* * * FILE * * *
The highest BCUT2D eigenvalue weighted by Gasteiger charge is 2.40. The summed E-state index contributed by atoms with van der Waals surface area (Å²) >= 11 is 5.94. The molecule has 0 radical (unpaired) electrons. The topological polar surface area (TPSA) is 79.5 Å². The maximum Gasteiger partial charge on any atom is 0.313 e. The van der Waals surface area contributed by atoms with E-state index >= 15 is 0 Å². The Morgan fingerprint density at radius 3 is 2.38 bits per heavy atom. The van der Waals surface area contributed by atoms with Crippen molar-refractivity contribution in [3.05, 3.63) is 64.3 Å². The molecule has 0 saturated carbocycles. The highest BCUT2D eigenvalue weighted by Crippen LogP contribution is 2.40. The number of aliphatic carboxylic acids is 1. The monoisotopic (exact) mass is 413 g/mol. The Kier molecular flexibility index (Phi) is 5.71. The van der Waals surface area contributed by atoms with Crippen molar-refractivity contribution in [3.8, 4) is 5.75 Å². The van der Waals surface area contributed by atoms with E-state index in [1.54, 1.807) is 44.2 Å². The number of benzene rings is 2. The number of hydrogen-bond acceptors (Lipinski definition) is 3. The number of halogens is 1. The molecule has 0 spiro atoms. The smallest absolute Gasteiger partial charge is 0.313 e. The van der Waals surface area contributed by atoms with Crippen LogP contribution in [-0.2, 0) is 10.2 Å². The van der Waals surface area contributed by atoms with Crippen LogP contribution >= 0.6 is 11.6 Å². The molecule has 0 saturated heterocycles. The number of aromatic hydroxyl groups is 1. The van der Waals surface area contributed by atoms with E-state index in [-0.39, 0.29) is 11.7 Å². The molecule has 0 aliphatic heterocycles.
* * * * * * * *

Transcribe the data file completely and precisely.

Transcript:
The highest BCUT2D eigenvalue weighted by Gasteiger charge is 2.40. The summed E-state index contributed by atoms with van der Waals surface area (Å²) >= 11 is 5.94. The molecule has 0 radical (unpaired) electrons. The topological polar surface area (TPSA) is 79.5 Å². The maximum Gasteiger partial charge on any atom is 0.313 e. The van der Waals surface area contributed by atoms with E-state index >= 15 is 0 Å². The Morgan fingerprint density at radius 3 is 2.38 bits per heavy atom. The van der Waals surface area contributed by atoms with Crippen molar-refractivity contribution in [3.05, 3.63) is 64.3 Å². The molecule has 0 saturated carbocycles. The highest BCUT2D eigenvalue weighted by Crippen LogP contribution is 2.40. The number of aliphatic carboxylic acids is 1. The monoisotopic (exact) mass is 413 g/mol. The Kier molecular flexibility index (Phi) is 5.71. The van der Waals surface area contributed by atoms with Crippen molar-refractivity contribution in [3.8, 4) is 5.75 Å². The van der Waals surface area contributed by atoms with E-state index in [1.54, 1.807) is 44.2 Å². The number of benzene rings is 2. The number of hydrogen-bond acceptors (Lipinski definition) is 3. The number of halogens is 1. The molecule has 0 spiro atoms. The smallest absolute Gasteiger partial charge is 0.313 e. The van der Waals surface area contributed by atoms with Crippen LogP contribution in [-0.2, 0) is 10.2 Å². The van der Waals surface area contributed by atoms with Crippen LogP contribution >= 0.6 is 11.6 Å². The molecule has 0 saturated heterocycles. The number of aromatic hydroxyl groups is 1. The van der Waals surface area contributed by atoms with E-state index in [-0.39, 0.29) is 11.7 Å². The molecule has 0 aliphatic heterocycles.